"Consumer Reports" Names Tesla Model S Its Top Pick

For the first time in 16 years, Chrysler earned a spot on the list. Its Ram 1500 was named best pickup truck.

Feb 25, 2014 at 1:11PM

The Tesla Model S electric sedan is Consumer Reports' top pick in this year's automotive rankings.

The magazine cited the Model S's sporty performance and technological innovations, including its 225-mile range. But it acknowledged that the car is expensive. Consumer Reports paid $89,650 for the Model S it tested.

For less than a third of that price, the Toyota Prius hybrid got the nod as Consumer Reports' top green car. The magazine also cited strong fuel economy in naming the Honda Accord as the top midsize car and the BMW328i as the best sports sedan.

The rankings, now in their 18th year, pick Consumer Reports' favorites among the 260 vehicles its team has recently tested. The rankings are closely watched in the auto industry, since shoppers consistently cite Consumer Reports as a main source of car-buying advice.

Consumer Reports buys vehicles anonymously and performs more than 50 tests on them, including evaluations of braking, handling and comfort. The magazine's testing team drives each vehicle for roughly 6,000 miles.

Winners must earn high marks on government and insurance industry crash tests and get at least average reliability ratings from Consumer Reports' subscribers, who are surveyed each year about problems they're having with their vehicles.

The Model S, which went on sale in 2012, got the highest score ever recorded in Consumer Reports' automotive testing last spring. But at the time, the magazine didn't have enough data from subscribers to rank its reliability.

Spokesman Doug Love said Tuesday that the magazine now has enough data to give the Model S a "good" reliability rating. More than 600 Model S owners submitted responses in the magazine's latest reliability survey.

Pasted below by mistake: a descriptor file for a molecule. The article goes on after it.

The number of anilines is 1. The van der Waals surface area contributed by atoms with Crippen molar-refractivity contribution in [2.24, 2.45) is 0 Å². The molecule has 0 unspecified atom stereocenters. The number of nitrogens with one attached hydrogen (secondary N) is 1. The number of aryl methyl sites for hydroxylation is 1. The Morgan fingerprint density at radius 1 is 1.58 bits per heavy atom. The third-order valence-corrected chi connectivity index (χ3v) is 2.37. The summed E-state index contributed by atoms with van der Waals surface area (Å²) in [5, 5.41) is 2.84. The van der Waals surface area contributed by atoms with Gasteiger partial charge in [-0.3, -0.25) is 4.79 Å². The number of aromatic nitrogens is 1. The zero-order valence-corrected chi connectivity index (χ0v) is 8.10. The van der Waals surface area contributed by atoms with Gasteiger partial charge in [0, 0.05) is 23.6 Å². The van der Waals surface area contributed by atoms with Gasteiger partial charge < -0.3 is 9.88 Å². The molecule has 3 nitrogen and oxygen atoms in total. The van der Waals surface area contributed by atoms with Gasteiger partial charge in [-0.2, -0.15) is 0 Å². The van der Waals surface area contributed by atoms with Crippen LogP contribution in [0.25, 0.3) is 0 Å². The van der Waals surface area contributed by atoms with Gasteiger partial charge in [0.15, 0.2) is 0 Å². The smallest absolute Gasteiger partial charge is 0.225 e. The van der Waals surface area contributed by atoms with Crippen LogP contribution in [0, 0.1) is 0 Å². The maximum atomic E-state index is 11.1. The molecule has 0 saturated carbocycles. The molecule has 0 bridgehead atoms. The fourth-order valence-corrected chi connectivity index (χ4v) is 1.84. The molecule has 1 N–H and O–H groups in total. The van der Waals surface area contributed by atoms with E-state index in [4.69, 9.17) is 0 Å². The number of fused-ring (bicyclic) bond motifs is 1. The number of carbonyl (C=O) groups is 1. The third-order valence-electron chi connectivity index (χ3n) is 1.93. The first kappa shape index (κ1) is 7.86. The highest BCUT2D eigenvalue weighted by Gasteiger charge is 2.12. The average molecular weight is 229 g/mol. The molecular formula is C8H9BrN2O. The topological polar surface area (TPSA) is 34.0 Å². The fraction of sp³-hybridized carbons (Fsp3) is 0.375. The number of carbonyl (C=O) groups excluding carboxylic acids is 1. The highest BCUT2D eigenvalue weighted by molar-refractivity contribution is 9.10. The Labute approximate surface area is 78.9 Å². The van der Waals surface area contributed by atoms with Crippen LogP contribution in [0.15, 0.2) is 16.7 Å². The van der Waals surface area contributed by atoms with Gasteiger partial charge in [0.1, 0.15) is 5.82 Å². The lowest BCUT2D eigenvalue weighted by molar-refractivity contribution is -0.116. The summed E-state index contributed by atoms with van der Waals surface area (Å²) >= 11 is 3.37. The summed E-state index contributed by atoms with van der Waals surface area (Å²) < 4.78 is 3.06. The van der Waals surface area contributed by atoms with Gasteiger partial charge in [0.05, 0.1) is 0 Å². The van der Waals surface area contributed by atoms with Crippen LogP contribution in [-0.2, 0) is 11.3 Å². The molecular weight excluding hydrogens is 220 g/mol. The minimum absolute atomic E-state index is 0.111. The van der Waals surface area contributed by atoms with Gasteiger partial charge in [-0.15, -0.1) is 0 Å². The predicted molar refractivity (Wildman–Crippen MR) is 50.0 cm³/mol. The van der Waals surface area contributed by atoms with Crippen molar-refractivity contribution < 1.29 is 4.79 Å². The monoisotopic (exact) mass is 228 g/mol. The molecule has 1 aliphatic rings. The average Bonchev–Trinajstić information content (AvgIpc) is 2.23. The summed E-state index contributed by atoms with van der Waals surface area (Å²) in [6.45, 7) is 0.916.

Subaru was the top pick for both the small car category, with the Impreza, and the small SUV category, with the redesigned Forester. The Hyundai Santa Fe was the top large SUV, while the Audi A6 was the top luxury sedan. The Honda Odyssey was the top minivan.

For the first time in 16 years, Chrysler earned a spot in the magazine's top 10 picks. Its Ram 1500 was named best pickup truck.

Lexus, Acura and Audi were the top brands in this year's survey. Jeep and Ford got the lowest scores. Consumer Reports said Jeep vehicles did poorly on road tests, while Ford's MyFord Touch touchscreen dashboard system has had reliability problems.

Consumer Reports said Japanese brands have historically dominated its top picks list, but their hold is slipping. This year, Japanese vehicles were top picks in five of the 10 categories, the fewest ever.

"The competition in the marketplace has grown fierce. There was a time when a handful of brands dominated our top picks list, but in recent years we've seen a more diverse group make the cut," Rik Paul, Consumer Reports' automotive editor, said in a statement.

The magazine's annual automotive issue goes on sale next month.


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A Financial Plan on an Index Card

Keeping it simple.

Aug 7, 2015 at 11:26AM

Two years ago, University of Chicago professor Harold Pollack wrote his entire financial plan on an index card.

It blew up. People loved the idea. Financial advice is often intentionally complicated. Obscurity lets advisors charge higher fees. But the most important parts are painfully simple. Here's how Pollack put it:

The card came out of chat I had regarding what I view as the financial industry's basic dilemma: The best investment advice fits on an index card. A commenter asked for the actual index card. Although I was originally speaking in metaphor, I grabbed a pen and one of my daughter's note cards, scribbled this out in maybe three minutes, snapped a picture with my iPhone, and the rest was history.

More advisors and investors caught onto the idea and started writing their own financial plans on a single index card.

I love the exercise, because it makes you think about what's important and forces you to be succinct.

So, here's my index-card financial plan:


Everything else is details. 

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